Your welcome 🙂 I think the question that gets me the most fired up is “when is it his autism and when is he just being a 5 year old being bad and trying to get his way?” I want to scream sometimes but then I try to remind myself….one person at a time…change their mind.


  4. Thanks for sharing! You are not alone. They are each so special. God bless you and thank goodness tantrums do not last forever! Take care 🙂

    Liked by 1 person

    1. Cyn says:

      Thank you for stopping by and reading and your kind words. It means a lot:)


  5. fabs says:

    I have a big mommy feeling my child is autistic he is 2 and he gets so angry he hit the table with his hand but his arm way up high 4 times fast or he would trow every toy he sees when his mad he is consistently pinching for no reason grinding his teeth at the same time he would pinch any one this has been going on for 3 months now he trows him self back really hard it is so difficult every day because he is always hitting his little brother or getting so angry just because i say no to him or even because he wont get his way he repeats when i ask a question but wont answer it i would say can you say “ily mommy” he babels and then he ends it with ily mommy he also ends it with a long tone at the end i have 3 specialist coming to my home on the 3rd from the program child birth 3 and i hope and pray they help me i don’t want to spank him because i feel he is autistic and that is not his fault time outs don’t work and he also has night terrors i am very worried and want answers i am willing to help him.His step father has been in his life since he was 5 months but we just separated he does not think he is autistic but then again he is never around only on the weekends .I am so confuse and worried !!!! i feel i don’t know my baby any more i cry every day because i am worried plus i work as a care giver at a home 10pm till 6 am so i am emotionally and mentally exhausted.

    Liked by 1 person

    1. Cyn says:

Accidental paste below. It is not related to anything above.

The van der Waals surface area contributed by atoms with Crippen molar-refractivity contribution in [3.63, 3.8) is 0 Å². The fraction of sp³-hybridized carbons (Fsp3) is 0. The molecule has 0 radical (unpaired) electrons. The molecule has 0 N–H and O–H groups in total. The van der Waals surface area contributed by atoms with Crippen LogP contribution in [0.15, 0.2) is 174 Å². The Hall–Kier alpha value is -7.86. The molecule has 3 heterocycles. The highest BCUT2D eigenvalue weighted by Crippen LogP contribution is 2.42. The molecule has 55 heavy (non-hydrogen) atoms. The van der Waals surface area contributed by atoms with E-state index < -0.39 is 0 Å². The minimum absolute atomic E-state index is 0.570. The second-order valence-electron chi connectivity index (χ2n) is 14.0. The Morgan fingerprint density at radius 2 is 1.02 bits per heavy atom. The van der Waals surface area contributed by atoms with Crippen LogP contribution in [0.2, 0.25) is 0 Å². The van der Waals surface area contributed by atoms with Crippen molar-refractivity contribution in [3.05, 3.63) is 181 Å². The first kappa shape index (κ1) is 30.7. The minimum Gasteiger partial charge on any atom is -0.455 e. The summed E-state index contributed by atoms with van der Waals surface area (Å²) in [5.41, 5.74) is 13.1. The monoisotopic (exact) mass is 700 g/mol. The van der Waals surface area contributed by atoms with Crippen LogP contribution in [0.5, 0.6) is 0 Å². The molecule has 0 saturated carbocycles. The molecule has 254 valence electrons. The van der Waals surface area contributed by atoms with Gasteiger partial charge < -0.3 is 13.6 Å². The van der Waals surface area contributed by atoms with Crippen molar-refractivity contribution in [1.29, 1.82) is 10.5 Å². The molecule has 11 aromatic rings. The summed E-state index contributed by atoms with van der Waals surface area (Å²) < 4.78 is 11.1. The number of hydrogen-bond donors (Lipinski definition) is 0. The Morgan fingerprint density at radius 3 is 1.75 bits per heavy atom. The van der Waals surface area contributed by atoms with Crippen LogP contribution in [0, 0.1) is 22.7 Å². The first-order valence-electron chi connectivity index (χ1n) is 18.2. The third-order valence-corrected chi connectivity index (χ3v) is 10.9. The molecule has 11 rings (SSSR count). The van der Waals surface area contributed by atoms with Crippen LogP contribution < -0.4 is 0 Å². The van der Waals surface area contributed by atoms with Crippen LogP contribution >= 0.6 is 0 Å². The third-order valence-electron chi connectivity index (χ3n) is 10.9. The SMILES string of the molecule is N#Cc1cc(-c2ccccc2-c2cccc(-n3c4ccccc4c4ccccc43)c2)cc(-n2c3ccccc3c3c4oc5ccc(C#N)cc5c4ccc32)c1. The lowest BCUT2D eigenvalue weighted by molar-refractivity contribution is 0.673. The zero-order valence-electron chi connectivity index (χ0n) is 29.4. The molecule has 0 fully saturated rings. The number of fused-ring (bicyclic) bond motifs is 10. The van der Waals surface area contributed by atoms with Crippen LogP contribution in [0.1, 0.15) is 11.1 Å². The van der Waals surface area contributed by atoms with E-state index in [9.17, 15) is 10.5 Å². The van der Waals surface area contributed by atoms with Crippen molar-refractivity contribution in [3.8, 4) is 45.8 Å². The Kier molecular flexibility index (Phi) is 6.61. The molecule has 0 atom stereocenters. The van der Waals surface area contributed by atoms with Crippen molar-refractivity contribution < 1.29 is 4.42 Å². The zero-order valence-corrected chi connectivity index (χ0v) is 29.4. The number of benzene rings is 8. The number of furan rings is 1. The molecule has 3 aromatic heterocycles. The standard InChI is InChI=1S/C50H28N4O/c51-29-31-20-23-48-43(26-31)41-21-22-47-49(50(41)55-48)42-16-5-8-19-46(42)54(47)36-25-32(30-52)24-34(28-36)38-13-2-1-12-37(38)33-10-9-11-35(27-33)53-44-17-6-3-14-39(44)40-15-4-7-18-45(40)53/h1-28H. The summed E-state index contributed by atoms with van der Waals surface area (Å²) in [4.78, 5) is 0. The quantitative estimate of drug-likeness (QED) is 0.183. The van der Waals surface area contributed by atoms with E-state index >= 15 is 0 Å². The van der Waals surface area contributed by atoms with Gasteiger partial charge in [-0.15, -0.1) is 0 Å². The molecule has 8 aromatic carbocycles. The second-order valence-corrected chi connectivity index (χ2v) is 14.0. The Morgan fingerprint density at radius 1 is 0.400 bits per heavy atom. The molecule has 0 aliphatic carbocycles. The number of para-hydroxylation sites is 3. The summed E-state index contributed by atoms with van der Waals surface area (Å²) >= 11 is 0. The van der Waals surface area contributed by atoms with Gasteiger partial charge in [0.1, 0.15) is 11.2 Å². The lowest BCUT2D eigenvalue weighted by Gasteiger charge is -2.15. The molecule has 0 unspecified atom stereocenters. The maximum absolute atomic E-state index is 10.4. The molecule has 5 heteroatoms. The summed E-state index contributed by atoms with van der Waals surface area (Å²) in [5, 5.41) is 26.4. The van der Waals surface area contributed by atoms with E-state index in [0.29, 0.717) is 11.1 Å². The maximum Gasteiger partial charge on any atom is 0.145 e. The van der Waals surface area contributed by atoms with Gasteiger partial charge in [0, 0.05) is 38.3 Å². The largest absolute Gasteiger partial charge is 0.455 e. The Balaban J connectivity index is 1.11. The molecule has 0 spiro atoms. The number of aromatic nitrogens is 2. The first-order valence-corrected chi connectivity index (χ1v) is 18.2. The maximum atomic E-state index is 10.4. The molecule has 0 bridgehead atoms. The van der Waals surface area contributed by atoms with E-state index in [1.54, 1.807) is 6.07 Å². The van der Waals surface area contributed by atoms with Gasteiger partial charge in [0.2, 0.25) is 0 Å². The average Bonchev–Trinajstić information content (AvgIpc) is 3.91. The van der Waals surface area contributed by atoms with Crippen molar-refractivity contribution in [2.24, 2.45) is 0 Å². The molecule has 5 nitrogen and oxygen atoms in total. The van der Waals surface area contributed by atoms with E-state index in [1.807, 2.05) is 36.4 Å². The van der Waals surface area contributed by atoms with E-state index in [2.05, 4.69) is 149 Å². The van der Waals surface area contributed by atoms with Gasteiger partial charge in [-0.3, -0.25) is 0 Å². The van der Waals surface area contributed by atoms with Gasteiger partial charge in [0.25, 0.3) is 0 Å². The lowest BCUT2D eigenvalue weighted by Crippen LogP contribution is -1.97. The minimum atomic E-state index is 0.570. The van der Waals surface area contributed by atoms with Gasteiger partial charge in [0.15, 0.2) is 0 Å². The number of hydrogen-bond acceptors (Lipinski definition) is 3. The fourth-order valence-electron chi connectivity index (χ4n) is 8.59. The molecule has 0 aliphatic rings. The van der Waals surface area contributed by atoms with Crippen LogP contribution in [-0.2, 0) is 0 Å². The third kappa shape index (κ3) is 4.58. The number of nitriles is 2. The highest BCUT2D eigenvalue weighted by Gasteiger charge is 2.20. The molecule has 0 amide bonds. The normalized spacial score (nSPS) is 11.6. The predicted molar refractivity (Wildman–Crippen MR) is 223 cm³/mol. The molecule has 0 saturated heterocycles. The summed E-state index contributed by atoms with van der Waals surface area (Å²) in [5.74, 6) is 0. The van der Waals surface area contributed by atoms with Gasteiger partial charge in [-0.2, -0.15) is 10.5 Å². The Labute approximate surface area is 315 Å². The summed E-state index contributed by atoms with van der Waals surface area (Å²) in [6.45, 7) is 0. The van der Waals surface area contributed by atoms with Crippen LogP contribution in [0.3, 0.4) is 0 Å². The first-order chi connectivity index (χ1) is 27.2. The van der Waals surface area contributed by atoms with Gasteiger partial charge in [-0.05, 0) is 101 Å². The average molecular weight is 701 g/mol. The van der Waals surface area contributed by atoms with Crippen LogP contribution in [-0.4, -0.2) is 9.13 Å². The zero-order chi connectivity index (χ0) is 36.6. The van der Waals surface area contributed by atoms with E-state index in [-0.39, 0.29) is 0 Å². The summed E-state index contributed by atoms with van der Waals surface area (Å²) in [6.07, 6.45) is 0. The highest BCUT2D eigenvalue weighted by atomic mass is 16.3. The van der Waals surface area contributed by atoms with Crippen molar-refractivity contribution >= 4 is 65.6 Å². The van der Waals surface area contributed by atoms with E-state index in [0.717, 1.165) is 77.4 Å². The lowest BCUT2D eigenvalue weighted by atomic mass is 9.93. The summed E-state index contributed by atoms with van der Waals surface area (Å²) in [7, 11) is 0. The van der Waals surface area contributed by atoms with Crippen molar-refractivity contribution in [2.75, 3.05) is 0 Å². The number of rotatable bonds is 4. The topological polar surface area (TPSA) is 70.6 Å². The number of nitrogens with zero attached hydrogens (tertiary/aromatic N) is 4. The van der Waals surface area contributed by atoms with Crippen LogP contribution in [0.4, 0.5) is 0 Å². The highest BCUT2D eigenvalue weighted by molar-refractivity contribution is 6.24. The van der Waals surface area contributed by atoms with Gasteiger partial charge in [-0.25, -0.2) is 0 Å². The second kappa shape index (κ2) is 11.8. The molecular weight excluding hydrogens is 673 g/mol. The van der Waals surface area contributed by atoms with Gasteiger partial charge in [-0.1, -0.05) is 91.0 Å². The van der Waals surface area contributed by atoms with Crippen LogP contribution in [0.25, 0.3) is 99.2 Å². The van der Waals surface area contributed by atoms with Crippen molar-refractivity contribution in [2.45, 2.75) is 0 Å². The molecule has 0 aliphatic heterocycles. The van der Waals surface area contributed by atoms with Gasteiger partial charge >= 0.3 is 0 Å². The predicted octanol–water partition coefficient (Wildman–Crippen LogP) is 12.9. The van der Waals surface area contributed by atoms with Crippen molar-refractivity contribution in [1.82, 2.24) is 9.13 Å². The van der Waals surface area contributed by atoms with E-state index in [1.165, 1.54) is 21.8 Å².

Thank you for sharing your very personal experiences….that means a lot. I just want to say that you can do it but right now you need answers and guidance…..and some respite if you can access it. From what you have told me you are experiencing a lot of behavioural challenges from him which usually means that he is giving you a big cry for help. By two years old an average child makes big developmental leaps and bounds so when my son wasn’t and would look around at other children I think it really upset him. Many times sensory issues are present as well the child feels everything more (i.e. textures are painful and sounds are too loud) or isn’t feeling enough sensations and likes to toss their body into soft things or needs deep pressure. The harder part is if a child can’t communicate with us as parents or with other children they express their frustrations by pinching, hitting, tossing toys across the room etc. An OT (occupational therapist ) can really help by watching your boy and giving him alternatives to express his frustrations. i.e. specialized fidget toys, stretchy toys, play doh, big soft cushions, etc Communication is everything as well so a speech pathologist can help with hiving your son a way to let you know what he needs so he doesn’t get upset and angry. Just remember that even thought its very frustrating for you…its even more frustrating for him. What I find hard to remember sometimes is that some Autistic children feed off of the emotions of others more then a typical child so trying to stay calm as much as possible when things are not working out really can help him calm down faster. Also when he’s melting down less words is better…make sure he’s in a safe place from the other children and let him let it out and then when he’s calm speak to him. When he’s upset his audio processing won’t work as well. That’s when using pictures to explain can help too. The other thing I want to add is try not to say the “no” as much and stay away from phrasing thing negatively. It can lead to more frustrations. Instead try to tell him what you want him to do in a positive way and the minute he does do any little thing you like….praise him like he just won the lottery. That way he will start feeling more happy about what he’s doing, he’s pleasing Mommy, and he’s not feeling that he can’t do anything right. I hope some of this helps and good luck next week with the professionals coming in. Feel free to send me another message about how that goes:)